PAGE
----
Steven Wheeler is Director of Archives, Corporate Giving and Education for the Corporate Responsibility Group of NYSE Euronext.
Today marks the anniversary of an important landmark in the development of good corporate governance practices. On January 23, 1895 the NYSE first required its listed companies to issue financial statements to shareholders. Up until that time, no one required what we now consider a fundamental shareholder right – to have a full accounting of a company’s finances.
If you read the resolution carefully, you’ll see that the NYSE’s action was not so much a requirement as a recommendation. Lacking the force of law, the NYSE encouraged companies to adopt such disclosure practices in their “listing agreements,” as a condition of having the company’s securities traded at the NYSE. Young industrial companies were more eager to agree to the requirements, while older established entities were less so.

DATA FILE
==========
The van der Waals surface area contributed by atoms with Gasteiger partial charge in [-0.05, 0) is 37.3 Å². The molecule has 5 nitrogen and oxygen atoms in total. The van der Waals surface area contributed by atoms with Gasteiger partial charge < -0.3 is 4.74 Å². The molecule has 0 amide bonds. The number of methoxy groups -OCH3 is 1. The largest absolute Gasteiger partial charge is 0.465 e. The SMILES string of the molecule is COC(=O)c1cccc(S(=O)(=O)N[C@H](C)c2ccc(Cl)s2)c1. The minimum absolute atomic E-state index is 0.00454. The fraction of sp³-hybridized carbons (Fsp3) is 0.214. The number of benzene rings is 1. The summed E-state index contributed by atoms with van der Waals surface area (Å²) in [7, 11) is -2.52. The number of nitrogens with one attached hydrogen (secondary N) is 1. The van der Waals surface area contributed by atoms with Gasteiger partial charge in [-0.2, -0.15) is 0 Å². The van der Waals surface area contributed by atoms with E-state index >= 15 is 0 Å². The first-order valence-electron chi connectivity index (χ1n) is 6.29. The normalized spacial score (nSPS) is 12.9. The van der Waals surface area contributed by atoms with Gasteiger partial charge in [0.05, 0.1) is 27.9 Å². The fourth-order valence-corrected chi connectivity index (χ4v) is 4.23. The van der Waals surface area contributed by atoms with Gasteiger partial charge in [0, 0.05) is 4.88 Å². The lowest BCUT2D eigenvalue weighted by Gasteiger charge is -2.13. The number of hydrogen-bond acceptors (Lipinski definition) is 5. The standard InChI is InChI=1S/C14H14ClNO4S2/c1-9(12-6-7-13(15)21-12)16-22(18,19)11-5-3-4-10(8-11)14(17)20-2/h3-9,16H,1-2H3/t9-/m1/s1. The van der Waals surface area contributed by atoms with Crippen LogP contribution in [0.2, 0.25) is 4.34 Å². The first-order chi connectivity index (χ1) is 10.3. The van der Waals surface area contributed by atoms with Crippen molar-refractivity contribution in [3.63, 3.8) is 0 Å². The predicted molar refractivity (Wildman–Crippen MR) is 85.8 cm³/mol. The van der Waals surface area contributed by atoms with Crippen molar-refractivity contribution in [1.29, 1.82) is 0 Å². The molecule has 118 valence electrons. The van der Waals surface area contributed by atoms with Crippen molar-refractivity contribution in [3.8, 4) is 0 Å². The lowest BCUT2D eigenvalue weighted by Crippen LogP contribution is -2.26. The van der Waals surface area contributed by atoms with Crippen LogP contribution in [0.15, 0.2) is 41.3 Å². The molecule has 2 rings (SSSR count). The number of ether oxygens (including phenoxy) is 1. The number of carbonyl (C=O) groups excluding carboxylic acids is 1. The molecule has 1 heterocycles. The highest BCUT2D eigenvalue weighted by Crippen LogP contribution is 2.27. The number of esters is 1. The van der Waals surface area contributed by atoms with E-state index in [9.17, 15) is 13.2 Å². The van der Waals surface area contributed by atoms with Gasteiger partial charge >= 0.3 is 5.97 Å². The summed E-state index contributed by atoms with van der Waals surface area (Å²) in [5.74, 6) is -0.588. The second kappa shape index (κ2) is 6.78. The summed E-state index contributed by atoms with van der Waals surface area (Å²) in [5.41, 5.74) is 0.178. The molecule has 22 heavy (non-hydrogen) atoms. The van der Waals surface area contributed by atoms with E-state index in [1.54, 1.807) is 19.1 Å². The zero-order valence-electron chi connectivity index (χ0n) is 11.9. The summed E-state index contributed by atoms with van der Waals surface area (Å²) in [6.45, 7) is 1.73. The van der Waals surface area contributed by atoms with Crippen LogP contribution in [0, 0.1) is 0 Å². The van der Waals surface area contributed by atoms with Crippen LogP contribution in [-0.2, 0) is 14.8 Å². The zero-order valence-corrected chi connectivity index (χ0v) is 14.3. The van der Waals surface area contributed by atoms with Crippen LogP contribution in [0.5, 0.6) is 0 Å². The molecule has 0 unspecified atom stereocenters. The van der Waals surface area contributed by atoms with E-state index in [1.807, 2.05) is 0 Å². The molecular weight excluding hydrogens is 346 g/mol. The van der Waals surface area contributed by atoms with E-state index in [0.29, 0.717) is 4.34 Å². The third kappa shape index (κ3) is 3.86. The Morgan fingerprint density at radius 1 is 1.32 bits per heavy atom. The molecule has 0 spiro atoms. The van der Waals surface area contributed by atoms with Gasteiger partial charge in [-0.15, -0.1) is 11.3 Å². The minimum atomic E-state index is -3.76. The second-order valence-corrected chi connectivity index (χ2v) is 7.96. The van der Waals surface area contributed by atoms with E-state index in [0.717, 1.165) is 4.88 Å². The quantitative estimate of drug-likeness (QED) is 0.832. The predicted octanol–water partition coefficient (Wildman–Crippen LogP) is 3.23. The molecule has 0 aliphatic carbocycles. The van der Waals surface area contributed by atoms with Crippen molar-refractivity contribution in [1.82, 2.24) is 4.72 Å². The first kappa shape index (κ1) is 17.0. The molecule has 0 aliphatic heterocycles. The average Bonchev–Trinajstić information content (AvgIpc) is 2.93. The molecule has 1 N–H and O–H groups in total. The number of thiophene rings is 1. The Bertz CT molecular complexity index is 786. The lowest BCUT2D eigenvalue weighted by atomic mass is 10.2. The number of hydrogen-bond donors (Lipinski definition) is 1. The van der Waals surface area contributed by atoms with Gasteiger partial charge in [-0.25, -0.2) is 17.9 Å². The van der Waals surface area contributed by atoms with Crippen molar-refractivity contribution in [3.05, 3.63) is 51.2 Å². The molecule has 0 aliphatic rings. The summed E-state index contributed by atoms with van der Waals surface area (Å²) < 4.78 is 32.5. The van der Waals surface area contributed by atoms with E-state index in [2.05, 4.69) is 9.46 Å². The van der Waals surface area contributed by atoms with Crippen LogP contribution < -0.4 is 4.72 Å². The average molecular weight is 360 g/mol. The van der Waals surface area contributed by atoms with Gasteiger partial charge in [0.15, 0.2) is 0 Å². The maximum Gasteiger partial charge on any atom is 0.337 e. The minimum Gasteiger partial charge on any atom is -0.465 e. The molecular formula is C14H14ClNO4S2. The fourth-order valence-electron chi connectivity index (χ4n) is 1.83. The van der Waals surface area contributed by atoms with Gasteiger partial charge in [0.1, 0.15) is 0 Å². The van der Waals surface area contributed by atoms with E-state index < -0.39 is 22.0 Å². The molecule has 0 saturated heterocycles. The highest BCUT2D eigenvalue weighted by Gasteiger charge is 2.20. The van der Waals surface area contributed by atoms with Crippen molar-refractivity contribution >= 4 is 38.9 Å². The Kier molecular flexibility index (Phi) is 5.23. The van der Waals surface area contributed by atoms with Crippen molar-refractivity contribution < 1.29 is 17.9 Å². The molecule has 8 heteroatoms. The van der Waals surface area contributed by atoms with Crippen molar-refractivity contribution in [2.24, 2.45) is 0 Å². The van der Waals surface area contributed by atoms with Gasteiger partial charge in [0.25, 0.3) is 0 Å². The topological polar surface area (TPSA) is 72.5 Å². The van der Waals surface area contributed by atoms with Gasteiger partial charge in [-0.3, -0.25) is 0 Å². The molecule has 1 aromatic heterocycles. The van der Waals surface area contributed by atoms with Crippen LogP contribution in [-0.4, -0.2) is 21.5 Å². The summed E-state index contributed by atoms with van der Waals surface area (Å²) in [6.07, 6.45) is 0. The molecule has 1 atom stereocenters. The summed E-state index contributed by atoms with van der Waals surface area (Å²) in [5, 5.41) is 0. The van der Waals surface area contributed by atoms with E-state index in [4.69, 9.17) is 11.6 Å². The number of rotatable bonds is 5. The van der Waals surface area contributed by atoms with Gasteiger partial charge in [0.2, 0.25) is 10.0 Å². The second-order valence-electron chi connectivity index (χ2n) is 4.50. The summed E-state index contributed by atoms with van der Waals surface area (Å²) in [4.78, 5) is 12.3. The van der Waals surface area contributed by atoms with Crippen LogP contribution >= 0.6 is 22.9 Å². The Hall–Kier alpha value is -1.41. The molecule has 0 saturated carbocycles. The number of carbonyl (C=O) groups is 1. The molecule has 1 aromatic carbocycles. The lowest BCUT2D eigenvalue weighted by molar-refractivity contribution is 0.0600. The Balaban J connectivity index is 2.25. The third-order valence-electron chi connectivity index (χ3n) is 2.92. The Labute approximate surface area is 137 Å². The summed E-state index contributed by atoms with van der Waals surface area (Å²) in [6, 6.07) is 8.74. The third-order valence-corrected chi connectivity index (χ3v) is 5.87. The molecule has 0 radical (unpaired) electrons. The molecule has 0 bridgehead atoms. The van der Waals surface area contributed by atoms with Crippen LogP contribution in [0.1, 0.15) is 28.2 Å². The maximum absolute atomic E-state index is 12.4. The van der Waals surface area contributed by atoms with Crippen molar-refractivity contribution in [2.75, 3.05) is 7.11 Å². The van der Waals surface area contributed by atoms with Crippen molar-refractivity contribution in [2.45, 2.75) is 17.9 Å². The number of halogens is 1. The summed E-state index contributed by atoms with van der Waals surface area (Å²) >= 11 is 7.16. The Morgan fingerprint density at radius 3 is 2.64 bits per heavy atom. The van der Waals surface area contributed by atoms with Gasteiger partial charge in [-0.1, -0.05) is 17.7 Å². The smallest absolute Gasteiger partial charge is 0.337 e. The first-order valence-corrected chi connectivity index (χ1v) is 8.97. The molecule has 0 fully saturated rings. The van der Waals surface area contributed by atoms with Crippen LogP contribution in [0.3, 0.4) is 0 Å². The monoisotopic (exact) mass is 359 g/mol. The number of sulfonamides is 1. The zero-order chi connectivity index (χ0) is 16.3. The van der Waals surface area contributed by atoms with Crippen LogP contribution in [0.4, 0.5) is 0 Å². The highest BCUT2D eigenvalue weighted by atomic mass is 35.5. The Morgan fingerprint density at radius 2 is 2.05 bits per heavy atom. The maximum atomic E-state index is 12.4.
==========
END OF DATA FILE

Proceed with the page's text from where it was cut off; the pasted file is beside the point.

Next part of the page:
A little prehistory: Before the Civil War, the NYSE had few criteria for listing a company’s shares on the exchange. In 1866 the NYSE established the Committee on Stock List to take charge of admitting new securities to its market – marking the beginning of the NYSE’s efforts to apply its listing policies in the interests of the investing public.
Listing requirements developed in the form of agreements between the Exchange and the listed company. One of the first came in 1869 when the Exchange asked its companies to register their shares at a bank or trust company to avoid diluting shareholder value through unauthorized issues of additional shares – a practice called “watering stock.” Subsequent milestones include requirements on shareholder voting rights (1926), outside directors on corporate boards (1956), independent audit committees (1977), and a host of others.
The first company to comply with the annual report recommendation was the Kansas City Gas Company (its successor is today a division of Southern Union Company, NYSE:SUG). n 1897 it promised that it would “make publication of its net profits not less than twice in each year.” Over the next couple decades this recommendation evolved into an outright requirement, and publication of annual reports became a universal practice among NYSE-listed companies.